Tottenham’s black community has a unique history of challenging racial and policing oppression spanning over at least three decades. Last year’s August violent public disturbances in the locality, sparked by the police shooting of black youth Mark Duggan, are only the latest events underlying a litany of state neglect (poverty) and enforcement policies, such as stop & search, targeting black youth. It is clear that the events of last August occurred as a result of the local Black community feeling disempowered and marginalised from the mainstream.
In addition to this the lack of representation meant that the community felt compelled to seek answers for themselves. In so doing they were treated with dismissive contempt by those in authority. In the public meetings and various reviews that took place in the immediate aftermath of the riotslocal community members cited this kind of response to their concerns as being the norm, as such it clearly helped to create an atmosphere where the frustrations and anger, of those whose voices are seldom listened to, erupted with such devastating consequences for us all.
Although some of the root causes of the confrontations remain the same, the political & social landspace and the nature of racism has been transformed over the last three decades. The most dramatic has been the transformation of the community. During the 1990s, the predictability of post-colonial and post-independence migration patterns to the UK from South Asia, the Caribbean, West Africa and Hong Kong changed irrevocably as new movements of people (from over a hundred countries) took place. While this transformed the metropolitan urban landspace, it also changed what were assumed to be relatively ‘fixed’ minority communities. Alongside, new and enduring global associations were created within communities, many often taking an explicitly political, religious or communal form.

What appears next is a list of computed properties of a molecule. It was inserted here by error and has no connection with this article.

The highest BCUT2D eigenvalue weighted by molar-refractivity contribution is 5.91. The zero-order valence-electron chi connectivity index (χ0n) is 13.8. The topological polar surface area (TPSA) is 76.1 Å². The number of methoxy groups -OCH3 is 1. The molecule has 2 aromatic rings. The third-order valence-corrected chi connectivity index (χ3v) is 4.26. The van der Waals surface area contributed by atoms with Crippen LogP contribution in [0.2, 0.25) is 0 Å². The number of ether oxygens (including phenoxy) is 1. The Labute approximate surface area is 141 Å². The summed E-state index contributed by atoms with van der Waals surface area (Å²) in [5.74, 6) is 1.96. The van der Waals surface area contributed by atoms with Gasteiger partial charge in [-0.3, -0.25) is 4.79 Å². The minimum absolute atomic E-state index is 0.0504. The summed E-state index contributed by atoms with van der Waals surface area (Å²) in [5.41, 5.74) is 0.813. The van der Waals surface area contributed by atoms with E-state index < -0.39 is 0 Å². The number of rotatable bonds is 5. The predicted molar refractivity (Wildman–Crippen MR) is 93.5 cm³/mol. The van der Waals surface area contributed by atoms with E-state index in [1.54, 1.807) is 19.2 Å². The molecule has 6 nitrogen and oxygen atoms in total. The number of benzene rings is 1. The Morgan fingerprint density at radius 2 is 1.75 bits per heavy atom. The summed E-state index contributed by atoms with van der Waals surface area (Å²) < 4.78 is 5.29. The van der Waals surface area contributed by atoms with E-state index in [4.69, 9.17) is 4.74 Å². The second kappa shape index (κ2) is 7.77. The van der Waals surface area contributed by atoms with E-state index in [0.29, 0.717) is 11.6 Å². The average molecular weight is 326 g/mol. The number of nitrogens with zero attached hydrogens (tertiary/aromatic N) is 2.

Tottenham Rights has been established to meet the old and new challenges for those settled in the area. In particular, we aim to :
a) Challenge all forms racism (institutional and violent) by providing advice and advocacy service to victims and to hold insitutions to account by developing public interest campaigning where specific cases through campaigning can lead to positive changes in legislation, policy and practices
b) Develop a community empowerment programme through information sharing, by holdng public & educational events and campaigning for geater local public inclusion, representation, transparency and accountability
c) Build new community and social alliances. Alliance-building has existed as a traditional model of anti-racist work for several decades. However, with the dramatic rise of new media and the creative potential of other political techniques, traditional forms of political alliance-building and related activities need reinvigorating and thinking afresh in different ways. In a period where equalities, anti-discrimination and human rights work has come under sustained attack, new ways of conceiving anti-racist alliances and anti-racist politics, and linking domestic and transnational issues need to be developed.